- Stat Pearls. (2019). Migraine Surgical Interventions. Retrieved May 12, 2020 from https://www.ncbi.nlm.nih.gov/books/NBK525950/
- University of Wisconsin. (2019). Headache Prevention: Posture and Body Mechanics.Retrieved May 12, 2020 fromhttps://www.uwhealth.org/health/topic/special/headache-prevention-posture-and-body-mechanics/not46139.html
- University of Wisconsin. (2017). Surgery for Migraine Headaches. Retrieved May 12, 2020 fromhttps://www.surgery.wisc.edu/2017/11/09/surgery-for-migraine-headaches/
- Journal of Neural Transmission. (2012). Why All Migraine Patients Should Be Treated with Magnesium. Retrieved May 12, 2020 from https://pubmed.ncbi.nlm.nih.gov/22426836/
- The Journal of headache and Pain. (2015). Improvement of migraine symptoms with a proprietary supplement containing riboflavin, magnesium and Q10: a randomized, placebo-controlled, double-blind, multicenter trial. Retrieved May 12, 2020 from https://www.ncbi.nlm.nih.gov/pmc/articles/PMC4393401/
- Cephalalgia. (2002). Open Label Trial of Coenzyme Q10 as a Migraine Preventive. Retrieved May 12, 2020 from https://pubmed.ncbi.nlm.nih.gov/11972582/
- American Migraine Foundation. (2015). Obesity and Migraine. Retrieved May 12, 2020 from https://americanmigrainefoundation.org/resource-library/obesity-and-migraine/
- American Migraine Foundation. (2019). Sleep disorders and headache. Retrieved May 12, 2020 from https://americanmigrainefoundation.org/resource-library/sleep/
- Mayo Clinic. (2019). Headaches: Reduce stress to prevent the pain. Retrieved May 12, 2020 from https://www.mayoclinic.org/diseases-conditions/tension-headache/in-depth/headaches/art-20046707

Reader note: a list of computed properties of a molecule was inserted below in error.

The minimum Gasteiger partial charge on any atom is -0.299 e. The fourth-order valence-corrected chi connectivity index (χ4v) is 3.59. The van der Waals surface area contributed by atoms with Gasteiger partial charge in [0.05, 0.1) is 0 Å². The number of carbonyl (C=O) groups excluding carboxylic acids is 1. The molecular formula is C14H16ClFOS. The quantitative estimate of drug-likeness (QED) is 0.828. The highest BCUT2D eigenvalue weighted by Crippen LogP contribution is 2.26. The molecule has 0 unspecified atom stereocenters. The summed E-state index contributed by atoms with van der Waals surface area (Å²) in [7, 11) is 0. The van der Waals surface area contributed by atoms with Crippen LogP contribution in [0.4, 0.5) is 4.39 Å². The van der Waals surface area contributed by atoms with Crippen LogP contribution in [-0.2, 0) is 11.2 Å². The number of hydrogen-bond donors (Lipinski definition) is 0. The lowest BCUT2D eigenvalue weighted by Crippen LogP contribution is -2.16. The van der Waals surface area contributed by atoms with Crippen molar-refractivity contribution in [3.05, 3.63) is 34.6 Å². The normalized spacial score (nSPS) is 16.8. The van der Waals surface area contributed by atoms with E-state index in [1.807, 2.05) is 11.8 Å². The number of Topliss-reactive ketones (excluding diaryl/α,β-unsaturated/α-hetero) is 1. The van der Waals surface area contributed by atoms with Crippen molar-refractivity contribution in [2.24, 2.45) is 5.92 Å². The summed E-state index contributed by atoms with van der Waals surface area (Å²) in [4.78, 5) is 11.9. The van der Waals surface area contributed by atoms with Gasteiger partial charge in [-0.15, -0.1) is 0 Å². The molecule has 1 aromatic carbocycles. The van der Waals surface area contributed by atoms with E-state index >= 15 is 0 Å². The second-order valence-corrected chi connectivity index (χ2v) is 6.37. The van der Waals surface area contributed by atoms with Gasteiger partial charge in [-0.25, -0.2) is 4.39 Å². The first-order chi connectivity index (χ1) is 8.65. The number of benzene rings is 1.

- American Heart Association. (2018). Recommendations for Physical Activity in Adults and Kids. Retrieved May 12, 2020 from https://www.heart.org/en/healthy-living/fitness/fitness-basics/aha-recs-for-physical-activity-in-adults
- Cleveland Clinic. (2012). Headache Management: Relaxation and Other Alternative Approaches. Retrieved May 12, 2020 from https://my.clevelandclinic.org/health/articles/11664-headache-management-relaxation-and-other-alternative-approaches
- Brazilian Journal of Physical Therapy. (2014). Body posture changes in women with migraine with or without temporomandibular disorders. Retrieved May 12, 2020 from https://www.ncbi.nlm.nih.gov/pmc/articles/PMC4183235/
- National Headache Foundation. (n.d.). Hot and Cold Packs/Showers. Retrieved May 12, 2020 from https://headaches.org/2007/10/25/hot-and-cold-packs-showers/
- Cochrane Database of Systematic Reviews. (2017). Acupuncture for the prevention of tension-type headaches. Retrieved May 12, 2020 from https://www.ncbi.nlm.nih.gov/pmc/articles/PMC4955729/
- American Journal of Public Health. (2002). Massage Therapy and Frequency of Chronic Tension Headaches. Retrieved May 12, 2020 from https://www.ncbi.nlm.nih.gov/pmc/articles/PMC1447303/
- JAMA. (2002). Risks and benefits of estrogen plus progestin in healthy postmenopausal women: principal results from the Women's Health Initiative randomized controlled trial. Retrieved May 12, 2020 from https://www.ncbi.nlm.nih.gov/pubmed/12117397
- The Lancet. (2019). Type and timing of menopausal hormone therapy and breast cancer risk: individual participant meta-analysis of the worldwide epidemiological evidence. Retrieved May 12, 2020 from https://www.thelancet.com/journals/lancet/article/PIIS0140-6736(19)31709-X/fulltext